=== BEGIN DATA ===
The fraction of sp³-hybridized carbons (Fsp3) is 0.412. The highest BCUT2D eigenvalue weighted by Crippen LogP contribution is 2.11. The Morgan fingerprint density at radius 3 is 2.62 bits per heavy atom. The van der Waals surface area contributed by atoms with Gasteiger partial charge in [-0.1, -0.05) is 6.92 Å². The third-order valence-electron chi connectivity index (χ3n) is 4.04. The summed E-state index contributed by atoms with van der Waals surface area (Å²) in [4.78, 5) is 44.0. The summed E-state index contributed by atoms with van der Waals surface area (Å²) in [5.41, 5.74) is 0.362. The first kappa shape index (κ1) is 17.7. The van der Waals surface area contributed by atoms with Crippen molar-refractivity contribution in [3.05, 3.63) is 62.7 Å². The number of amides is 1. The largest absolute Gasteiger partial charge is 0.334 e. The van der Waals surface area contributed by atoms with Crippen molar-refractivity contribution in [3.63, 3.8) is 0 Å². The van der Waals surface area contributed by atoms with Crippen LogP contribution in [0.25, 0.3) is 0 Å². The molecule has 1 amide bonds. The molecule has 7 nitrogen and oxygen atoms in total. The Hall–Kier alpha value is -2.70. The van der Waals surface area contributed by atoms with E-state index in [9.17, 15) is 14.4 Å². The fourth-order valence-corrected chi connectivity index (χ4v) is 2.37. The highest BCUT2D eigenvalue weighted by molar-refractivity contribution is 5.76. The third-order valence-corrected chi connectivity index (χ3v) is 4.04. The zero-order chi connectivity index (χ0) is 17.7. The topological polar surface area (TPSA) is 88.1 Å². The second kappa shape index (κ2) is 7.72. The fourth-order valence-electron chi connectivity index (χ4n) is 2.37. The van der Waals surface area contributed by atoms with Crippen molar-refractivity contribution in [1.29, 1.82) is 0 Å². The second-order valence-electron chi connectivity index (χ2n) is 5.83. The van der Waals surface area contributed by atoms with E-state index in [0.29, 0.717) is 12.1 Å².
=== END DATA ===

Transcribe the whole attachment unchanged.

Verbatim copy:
The fraction of sp³-hybridized carbons (Fsp3) is 0.412. The highest BCUT2D eigenvalue weighted by Crippen LogP contribution is 2.11. The Morgan fingerprint density at radius 3 is 2.62 bits per heavy atom. The van der Waals surface area contributed by atoms with Gasteiger partial charge in [-0.1, -0.05) is 6.92 Å². The third-order valence-electron chi connectivity index (χ3n) is 4.04. The summed E-state index contributed by atoms with van der Waals surface area (Å²) in [4.78, 5) is 44.0. The summed E-state index contributed by atoms with van der Waals surface area (Å²) in [5.41, 5.74) is 0.362. The first kappa shape index (κ1) is 17.7. The van der Waals surface area contributed by atoms with Crippen molar-refractivity contribution in [3.05, 3.63) is 62.7 Å². The number of amides is 1. The largest absolute Gasteiger partial charge is 0.334 e. The van der Waals surface area contributed by atoms with Crippen molar-refractivity contribution in [3.63, 3.8) is 0 Å². The van der Waals surface area contributed by atoms with Crippen LogP contribution in [0.25, 0.3) is 0 Å². The molecule has 1 amide bonds. The molecule has 7 nitrogen and oxygen atoms in total. The Hall–Kier alpha value is -2.70. The van der Waals surface area contributed by atoms with E-state index in [9.17, 15) is 14.4 Å². The fourth-order valence-corrected chi connectivity index (χ4v) is 2.37. The highest BCUT2D eigenvalue weighted by molar-refractivity contribution is 5.76. The third-order valence-corrected chi connectivity index (χ3v) is 4.04. The zero-order chi connectivity index (χ0) is 17.7. The topological polar surface area (TPSA) is 88.1 Å². The second kappa shape index (κ2) is 7.72. The fourth-order valence-electron chi connectivity index (χ4n) is 2.37. The van der Waals surface area contributed by atoms with Crippen molar-refractivity contribution in [1.29, 1.82) is 0 Å². The second-order valence-electron chi connectivity index (χ2n) is 5.83. The van der Waals surface area contributed by atoms with E-state index in [0.29, 0.717) is 12.1 Å².